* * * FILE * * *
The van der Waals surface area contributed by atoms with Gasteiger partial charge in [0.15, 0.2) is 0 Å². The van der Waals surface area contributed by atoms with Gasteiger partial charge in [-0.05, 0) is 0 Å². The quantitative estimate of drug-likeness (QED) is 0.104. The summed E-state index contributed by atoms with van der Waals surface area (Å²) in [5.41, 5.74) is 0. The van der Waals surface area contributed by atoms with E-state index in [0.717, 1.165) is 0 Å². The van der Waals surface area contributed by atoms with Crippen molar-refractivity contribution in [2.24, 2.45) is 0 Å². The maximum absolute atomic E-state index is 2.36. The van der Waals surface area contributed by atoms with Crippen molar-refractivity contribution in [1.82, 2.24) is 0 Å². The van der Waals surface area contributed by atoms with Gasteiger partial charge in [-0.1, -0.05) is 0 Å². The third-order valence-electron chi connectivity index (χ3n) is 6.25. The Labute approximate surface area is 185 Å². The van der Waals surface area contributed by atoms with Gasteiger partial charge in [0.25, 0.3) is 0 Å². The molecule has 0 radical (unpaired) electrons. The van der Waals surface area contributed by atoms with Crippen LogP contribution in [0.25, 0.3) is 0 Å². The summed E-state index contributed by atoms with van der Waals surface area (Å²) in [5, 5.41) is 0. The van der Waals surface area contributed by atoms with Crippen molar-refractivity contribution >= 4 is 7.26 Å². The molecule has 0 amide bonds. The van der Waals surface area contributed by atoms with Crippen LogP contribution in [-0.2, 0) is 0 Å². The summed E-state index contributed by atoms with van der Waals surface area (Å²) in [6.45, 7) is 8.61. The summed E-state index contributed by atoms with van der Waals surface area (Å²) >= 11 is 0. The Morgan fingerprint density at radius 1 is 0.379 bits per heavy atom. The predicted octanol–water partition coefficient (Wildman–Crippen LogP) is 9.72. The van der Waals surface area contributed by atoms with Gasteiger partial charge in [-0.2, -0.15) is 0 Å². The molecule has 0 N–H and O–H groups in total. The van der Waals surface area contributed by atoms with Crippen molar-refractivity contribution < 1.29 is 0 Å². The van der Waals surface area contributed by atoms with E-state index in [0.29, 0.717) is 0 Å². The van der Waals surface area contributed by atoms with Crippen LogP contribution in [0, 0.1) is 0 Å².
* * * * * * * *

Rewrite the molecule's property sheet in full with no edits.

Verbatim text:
The van der Waals surface area contributed by atoms with Gasteiger partial charge in [0.15, 0.2) is 0 Å². The van der Waals surface area contributed by atoms with Gasteiger partial charge in [-0.05, 0) is 0 Å². The quantitative estimate of drug-likeness (QED) is 0.104. The summed E-state index contributed by atoms with van der Waals surface area (Å²) in [5.41, 5.74) is 0. The van der Waals surface area contributed by atoms with E-state index in [0.717, 1.165) is 0 Å². The van der Waals surface area contributed by atoms with Crippen molar-refractivity contribution in [2.24, 2.45) is 0 Å². The maximum absolute atomic E-state index is 2.36. The van der Waals surface area contributed by atoms with Crippen molar-refractivity contribution in [1.82, 2.24) is 0 Å². The van der Waals surface area contributed by atoms with Gasteiger partial charge in [-0.1, -0.05) is 0 Å². The third-order valence-electron chi connectivity index (χ3n) is 6.25. The Labute approximate surface area is 185 Å². The van der Waals surface area contributed by atoms with Gasteiger partial charge in [0.25, 0.3) is 0 Å². The molecule has 0 radical (unpaired) electrons. The van der Waals surface area contributed by atoms with Crippen LogP contribution in [0.25, 0.3) is 0 Å². The summed E-state index contributed by atoms with van der Waals surface area (Å²) in [5, 5.41) is 0. The van der Waals surface area contributed by atoms with Crippen molar-refractivity contribution >= 4 is 7.26 Å². The molecule has 0 amide bonds. The van der Waals surface area contributed by atoms with Crippen LogP contribution in [-0.2, 0) is 0 Å². The summed E-state index contributed by atoms with van der Waals surface area (Å²) in [6.45, 7) is 8.61. The summed E-state index contributed by atoms with van der Waals surface area (Å²) >= 11 is 0. The Morgan fingerprint density at radius 1 is 0.379 bits per heavy atom. The predicted octanol–water partition coefficient (Wildman–Crippen LogP) is 9.72. The van der Waals surface area contributed by atoms with Gasteiger partial charge in [-0.2, -0.15) is 0 Å². The molecule has 0 N–H and O–H groups in total. The van der Waals surface area contributed by atoms with Crippen molar-refractivity contribution < 1.29 is 0 Å². The van der Waals surface area contributed by atoms with E-state index in [0.29, 0.717) is 0 Å². The van der Waals surface area contributed by atoms with Crippen LogP contribution in [0, 0.1) is 0 Å².